Flight JT610 took from Jakarta on 29 October local time and reportedly crashed into the Java Sea less than 15 minutes after take-off.

By Daniel Herborn

Posted on October 30, 2018

The flight had 189 people on board, including three children.

Rescuers have retrieved some body parts off the north coast of Java but are yet to locate the plane itself.

Deputy of Operations Brigadier General Bambang Suryo Aji said more rescuers would join his team, which already numbers around 300 people, in an attempt to recover the Boeing 737. The rescue team is battling high waves and strong currents. It is also utilising underwater robots to assist with the search.

Authorities searching for answers after the Lion Air crash

“I predict that there are many passengers still trapped in the plane,” Bambang Suryo said.

“We ned to find the main wreckage,” he continued. “I predict there are no survivors, based on body parts found so far.”

Indonesia’s disaster agency has recovered bags, books and a phone alongside parts of the aircraft’s fuselage.

It also found baby shoes among the debris.

Tracking data for flight 610 on aviation data site Flight Aware cuts out with the plane still 261 kilometres (162 miles) from its destination of Pangkal Pinang, Indonesia.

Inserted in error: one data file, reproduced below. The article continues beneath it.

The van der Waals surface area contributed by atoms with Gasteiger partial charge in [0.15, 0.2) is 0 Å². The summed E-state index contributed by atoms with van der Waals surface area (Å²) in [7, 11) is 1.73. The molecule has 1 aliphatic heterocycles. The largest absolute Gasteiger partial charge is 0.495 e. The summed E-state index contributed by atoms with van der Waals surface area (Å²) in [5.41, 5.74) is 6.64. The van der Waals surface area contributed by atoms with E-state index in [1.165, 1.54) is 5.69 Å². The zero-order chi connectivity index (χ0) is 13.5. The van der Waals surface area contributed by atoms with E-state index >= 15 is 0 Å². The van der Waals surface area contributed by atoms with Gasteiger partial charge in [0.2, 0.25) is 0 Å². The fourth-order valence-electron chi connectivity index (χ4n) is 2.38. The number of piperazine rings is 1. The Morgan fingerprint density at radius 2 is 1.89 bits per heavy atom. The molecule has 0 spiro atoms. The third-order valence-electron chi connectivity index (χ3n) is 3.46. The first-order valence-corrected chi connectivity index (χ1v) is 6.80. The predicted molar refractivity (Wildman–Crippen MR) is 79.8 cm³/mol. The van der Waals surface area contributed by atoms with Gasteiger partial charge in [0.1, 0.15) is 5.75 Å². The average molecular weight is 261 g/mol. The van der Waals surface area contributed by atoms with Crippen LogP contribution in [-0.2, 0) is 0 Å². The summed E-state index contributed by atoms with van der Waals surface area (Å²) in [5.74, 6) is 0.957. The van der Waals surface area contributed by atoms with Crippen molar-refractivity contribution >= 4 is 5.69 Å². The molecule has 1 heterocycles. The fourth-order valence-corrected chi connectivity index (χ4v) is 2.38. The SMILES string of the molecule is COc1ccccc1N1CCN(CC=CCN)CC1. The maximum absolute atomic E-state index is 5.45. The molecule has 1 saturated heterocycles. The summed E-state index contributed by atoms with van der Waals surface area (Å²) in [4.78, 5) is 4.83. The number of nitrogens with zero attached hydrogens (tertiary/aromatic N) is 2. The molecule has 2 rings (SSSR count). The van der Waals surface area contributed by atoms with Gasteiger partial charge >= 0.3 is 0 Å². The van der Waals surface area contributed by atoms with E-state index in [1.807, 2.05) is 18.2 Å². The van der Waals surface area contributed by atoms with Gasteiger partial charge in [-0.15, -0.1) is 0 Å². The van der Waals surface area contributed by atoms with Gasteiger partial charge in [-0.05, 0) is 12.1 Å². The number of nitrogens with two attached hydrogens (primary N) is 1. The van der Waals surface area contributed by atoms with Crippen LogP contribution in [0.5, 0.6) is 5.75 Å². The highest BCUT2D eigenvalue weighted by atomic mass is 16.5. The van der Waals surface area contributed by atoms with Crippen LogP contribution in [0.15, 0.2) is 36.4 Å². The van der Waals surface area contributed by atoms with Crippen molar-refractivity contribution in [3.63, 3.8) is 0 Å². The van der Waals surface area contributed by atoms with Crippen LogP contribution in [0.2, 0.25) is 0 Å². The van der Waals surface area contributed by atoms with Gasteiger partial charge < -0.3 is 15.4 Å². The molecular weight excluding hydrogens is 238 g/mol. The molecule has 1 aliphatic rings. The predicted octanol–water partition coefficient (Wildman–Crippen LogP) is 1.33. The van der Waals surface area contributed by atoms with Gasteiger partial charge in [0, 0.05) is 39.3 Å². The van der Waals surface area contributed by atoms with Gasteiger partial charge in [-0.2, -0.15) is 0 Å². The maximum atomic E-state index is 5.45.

The cause of the crash is still unknown.

Flight JT610 had 189 passengers on board

Soerjanto Tjahjono from Indonesia’s National Transportation Safety Commission said it would collect all available data from the control tower.

“The plane is so modern, it transmits data from the plane and that we will review too. But the most important is the black box.”

Data from Flightradar24 showed the plane rapidly descending at around 6.30am local time.

Someone onboard the plane had apparently asked for permission to return to its home airport. This was granted but shortly after, the plane disappeared from the radar.

In the wake of the accident, Australian government website Smart Traveller warned officials and contractors not to fly Lion Air or any of its subsidiaries.

Since the crash, ABC Australia’s Europe Bureau Chief Samantha Hawley has written the “sadness in the Lion Air crash is that that no-one would really be shocked by it — the Indonesian aviation sector has a bad reputation for good reason.”

Hawley also predicted the latest tragedy would not lead to any meaningful change.

Header image credit: Aero Icarus